A Booth at the Farmers' Market: Profit or Loss
Updated: June 4, 2021
By Ginger S. Myers

Mastering Marketing

A Booth at the Farmers' Market: Profit or Loss

Farmers' Markets are an increasingly popular form of direct marketing for both farmers and customers alike. Farmers' markets differ from other direct marketing operations due to the fact that growers share insurance, advertising, and marketing costs. Successful farmers' markets can substantially increase the incomes of participating vendors.  Maryland now has farmers’ markets operating in every county of the state and the City of Baltimore. During 2010, there were more than 6,100 farmers’ markets operating in the United States.

Major advantages to producers who sell at farmers' markets include:

A graph displaying the number of operating farmers markets
  • Farmers can usually command their best prices at a Farmers’ Market. Studies indicate that farmers’ market vendors receive between 40%-70% more for their products at the market than selling them through wholesale outlets.
  • Producers have limited liability for customers because they are not on the farmer's premises
  • Parking space, restrooms, and other facilities are not the farmers' responsibilities. The facilities are provided by the market
  • Attracting customers is a function of the market and farmers. This marketing technique may be unfamiliar to many farmers since it is usually unnecessary for them to devise marketing campaigns for their customers.

However, there are also costs associated with participating in a market. These include the need for transportation to the market site, sales tables, a cash box or register with the change, organic produce and price display signs, various containers, certified scales or other measurement devices, tents, tent weights, tables, and salespeople. 

Disadvantages include:

  • The time required to transport and sell at the market takes away from the farm operation
  • Market hours are controlled by the policies set for the farmers' market, which may not be ideal for individual producers.  Also, advertising—or lack of it—is controlled by the market. Markets that are poorly located may not attract consumers and other vendors may operate in a manner that depresses the price

Many market vendors don’t have a good accounting of the true costs of participating in their markets. 

These costs are needed to determine:

  1. The profitability of the market
  2. Amount of product needed to be profitable
  3. Assists with pricing
  4. Assists in appraising the viability of the market 
  5. Time management tool for assessing time invested vs. the financial returns

Here’s a sample of a market evaluation and budget. Farmer Paul sells his USDA processed, farm-raised beef at a farmers’ market that is just 6 miles from his farm.  He pays $15 per week for his space at the market and works the booth himself. The market runs from 8:00 AM to noon.  Farmer Paul calculates he has $300 left from his market day after he deducts his product costs. Is this correct?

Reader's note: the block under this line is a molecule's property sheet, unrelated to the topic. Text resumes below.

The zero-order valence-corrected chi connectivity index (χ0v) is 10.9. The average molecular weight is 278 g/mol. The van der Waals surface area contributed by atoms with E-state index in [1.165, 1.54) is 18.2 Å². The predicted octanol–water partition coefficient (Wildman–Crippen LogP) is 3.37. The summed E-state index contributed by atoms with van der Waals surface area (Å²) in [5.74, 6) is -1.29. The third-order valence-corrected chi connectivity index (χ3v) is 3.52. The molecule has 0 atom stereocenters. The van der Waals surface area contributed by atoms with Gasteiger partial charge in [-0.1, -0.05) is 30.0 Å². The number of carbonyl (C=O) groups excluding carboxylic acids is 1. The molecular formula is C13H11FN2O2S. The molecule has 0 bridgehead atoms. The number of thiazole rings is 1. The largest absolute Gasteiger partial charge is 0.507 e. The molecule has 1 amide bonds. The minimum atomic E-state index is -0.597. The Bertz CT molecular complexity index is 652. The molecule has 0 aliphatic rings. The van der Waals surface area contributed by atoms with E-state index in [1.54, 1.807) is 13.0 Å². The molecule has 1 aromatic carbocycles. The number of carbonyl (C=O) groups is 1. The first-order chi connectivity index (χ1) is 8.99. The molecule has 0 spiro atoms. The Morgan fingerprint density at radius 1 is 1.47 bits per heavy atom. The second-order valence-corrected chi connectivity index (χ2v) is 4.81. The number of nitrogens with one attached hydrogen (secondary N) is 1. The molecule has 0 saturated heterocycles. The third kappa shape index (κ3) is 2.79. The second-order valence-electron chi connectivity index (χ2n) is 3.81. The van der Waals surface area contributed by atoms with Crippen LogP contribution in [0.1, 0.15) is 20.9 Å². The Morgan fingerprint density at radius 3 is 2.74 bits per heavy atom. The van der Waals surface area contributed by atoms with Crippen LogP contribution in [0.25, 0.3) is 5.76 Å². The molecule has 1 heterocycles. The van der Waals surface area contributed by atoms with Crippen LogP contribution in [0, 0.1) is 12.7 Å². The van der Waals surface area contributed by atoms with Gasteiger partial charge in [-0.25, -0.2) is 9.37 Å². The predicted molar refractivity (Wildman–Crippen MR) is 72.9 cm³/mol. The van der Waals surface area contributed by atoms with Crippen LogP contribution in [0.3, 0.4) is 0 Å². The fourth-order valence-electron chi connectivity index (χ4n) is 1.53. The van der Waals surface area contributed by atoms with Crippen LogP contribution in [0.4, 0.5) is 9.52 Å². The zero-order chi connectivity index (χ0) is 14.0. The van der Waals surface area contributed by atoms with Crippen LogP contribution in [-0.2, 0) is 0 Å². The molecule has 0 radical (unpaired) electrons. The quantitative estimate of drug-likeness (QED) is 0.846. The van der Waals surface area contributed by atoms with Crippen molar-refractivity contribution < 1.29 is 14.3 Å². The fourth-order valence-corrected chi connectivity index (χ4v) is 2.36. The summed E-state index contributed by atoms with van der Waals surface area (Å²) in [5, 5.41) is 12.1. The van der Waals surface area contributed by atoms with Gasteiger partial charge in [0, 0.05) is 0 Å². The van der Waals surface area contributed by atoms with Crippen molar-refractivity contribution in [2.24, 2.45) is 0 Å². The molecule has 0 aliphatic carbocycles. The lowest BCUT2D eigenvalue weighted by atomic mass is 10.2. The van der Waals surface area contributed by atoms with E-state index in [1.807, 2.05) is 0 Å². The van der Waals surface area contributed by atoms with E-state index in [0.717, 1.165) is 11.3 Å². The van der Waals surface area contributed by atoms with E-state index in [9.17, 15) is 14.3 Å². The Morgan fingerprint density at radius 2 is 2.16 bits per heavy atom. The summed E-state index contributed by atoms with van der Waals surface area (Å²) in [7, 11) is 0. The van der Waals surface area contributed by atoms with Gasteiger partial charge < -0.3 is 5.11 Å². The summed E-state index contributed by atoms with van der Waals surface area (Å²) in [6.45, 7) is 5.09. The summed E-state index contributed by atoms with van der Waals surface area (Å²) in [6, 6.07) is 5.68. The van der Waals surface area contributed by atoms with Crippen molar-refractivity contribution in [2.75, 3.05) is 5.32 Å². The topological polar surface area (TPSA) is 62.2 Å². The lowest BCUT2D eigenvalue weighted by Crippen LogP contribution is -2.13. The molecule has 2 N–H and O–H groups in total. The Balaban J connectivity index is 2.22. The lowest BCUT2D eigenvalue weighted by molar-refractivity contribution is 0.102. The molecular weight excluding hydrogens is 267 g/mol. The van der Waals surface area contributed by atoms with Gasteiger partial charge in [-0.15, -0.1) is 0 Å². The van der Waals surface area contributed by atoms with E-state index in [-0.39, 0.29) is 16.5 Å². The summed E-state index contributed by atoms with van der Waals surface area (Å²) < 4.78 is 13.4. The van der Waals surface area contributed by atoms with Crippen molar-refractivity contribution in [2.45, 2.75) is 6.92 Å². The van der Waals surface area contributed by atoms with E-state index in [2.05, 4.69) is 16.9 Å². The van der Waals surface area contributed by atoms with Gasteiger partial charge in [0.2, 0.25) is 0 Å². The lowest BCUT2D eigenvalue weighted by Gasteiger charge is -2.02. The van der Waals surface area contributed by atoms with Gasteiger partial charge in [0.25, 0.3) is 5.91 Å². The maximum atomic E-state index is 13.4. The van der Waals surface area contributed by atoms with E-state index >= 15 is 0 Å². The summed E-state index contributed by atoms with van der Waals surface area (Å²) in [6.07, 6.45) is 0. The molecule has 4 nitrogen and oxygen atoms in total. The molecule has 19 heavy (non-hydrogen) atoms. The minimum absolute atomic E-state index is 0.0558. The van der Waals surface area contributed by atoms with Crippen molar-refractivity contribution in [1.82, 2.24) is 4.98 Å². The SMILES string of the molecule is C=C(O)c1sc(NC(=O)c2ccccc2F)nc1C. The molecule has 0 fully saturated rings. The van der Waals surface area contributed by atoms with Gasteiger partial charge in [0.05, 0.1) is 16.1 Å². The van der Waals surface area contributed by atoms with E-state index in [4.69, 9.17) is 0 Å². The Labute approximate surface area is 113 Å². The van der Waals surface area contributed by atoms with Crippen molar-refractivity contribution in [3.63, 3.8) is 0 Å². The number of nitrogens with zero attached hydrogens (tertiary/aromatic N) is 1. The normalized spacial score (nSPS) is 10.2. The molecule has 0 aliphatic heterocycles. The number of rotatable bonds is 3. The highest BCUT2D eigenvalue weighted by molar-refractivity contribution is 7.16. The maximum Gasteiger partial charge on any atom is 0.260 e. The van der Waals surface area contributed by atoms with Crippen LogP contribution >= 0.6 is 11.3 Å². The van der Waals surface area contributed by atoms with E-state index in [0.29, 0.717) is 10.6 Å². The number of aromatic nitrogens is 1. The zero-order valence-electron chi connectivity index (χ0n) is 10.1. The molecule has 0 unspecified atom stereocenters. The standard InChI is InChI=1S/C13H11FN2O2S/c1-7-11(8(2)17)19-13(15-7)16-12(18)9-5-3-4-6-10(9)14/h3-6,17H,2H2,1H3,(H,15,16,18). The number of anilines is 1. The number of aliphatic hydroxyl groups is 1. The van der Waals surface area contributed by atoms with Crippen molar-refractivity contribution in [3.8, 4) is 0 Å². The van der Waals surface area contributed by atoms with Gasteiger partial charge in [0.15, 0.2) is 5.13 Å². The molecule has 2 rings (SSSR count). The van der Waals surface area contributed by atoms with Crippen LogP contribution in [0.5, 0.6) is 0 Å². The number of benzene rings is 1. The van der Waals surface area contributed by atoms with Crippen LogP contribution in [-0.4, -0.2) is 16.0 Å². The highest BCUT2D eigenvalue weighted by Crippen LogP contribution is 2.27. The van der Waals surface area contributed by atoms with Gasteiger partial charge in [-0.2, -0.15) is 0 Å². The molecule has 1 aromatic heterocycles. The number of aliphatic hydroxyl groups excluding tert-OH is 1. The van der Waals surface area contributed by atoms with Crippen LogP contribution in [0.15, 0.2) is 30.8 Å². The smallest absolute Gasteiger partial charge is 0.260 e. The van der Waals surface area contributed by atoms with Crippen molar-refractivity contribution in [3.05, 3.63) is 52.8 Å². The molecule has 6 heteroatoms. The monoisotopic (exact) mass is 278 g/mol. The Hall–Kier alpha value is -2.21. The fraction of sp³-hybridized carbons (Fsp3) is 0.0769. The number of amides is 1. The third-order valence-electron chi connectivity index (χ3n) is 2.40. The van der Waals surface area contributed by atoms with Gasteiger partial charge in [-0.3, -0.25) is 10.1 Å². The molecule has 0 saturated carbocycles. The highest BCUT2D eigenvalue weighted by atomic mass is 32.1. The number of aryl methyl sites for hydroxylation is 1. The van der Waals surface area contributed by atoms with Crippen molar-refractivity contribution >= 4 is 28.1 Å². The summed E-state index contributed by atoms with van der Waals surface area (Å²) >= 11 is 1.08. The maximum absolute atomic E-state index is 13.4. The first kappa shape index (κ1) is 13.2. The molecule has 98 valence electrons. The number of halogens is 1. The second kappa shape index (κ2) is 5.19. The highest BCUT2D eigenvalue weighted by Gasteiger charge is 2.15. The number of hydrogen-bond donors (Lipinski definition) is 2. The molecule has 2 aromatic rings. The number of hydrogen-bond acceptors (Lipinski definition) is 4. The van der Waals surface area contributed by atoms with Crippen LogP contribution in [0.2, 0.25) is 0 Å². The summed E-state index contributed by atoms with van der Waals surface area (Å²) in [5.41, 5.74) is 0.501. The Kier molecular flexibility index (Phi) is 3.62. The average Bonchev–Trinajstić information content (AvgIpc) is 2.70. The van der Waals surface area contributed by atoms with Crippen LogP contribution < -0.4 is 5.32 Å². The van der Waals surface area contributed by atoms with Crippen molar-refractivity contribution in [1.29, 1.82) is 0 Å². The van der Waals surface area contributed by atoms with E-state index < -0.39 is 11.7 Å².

Let’s look closer at all the numbers that Farmer Paul needs to consider when calculating whether his market day was profitable. 

Costs he needs to consider on a per-day basis:

Booth Rental       $15.00

Total Labor (7½ hrs. @ $14/hr)      

  • Time to pack his coolers (1 hr.)
  • Set-up, work the market and tear down (6 hrs)
  • Time to unpack the coolers when he arrives home (½ hr) 
Transportation (time and mileage)     $12.00
Other costs (spread over his 20 week market season—table, table covers, tent, coolers, signage)      $15.00
Product Liability Insurance      $15.00
State and County Licenses and Permits (processing, vending, sampling)      $12.00

Total fixed costs per day for Farmer Paul to market at this venue is: $174.00

His profit for the day is really ($300 – $174 in marketing costs) or $126.00

If this figure is not satisfactory for Farmer Paul, he now knows he needs to sell more products since most of his marketing costs are fixed costs and will not change from week to week. 

Farmers’ markets provide excellent venues for developing entrepreneurial marketing skills, providing instant feedback on product variety and presentation, and are a great way to connect directly with customers. When you take the time to measure your true profitability from a market, you can then implement strategies to improve it.  

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Mastering Marketing is produced by Ginger S. Myers and is published periodically containing important seasonal marketing information. 

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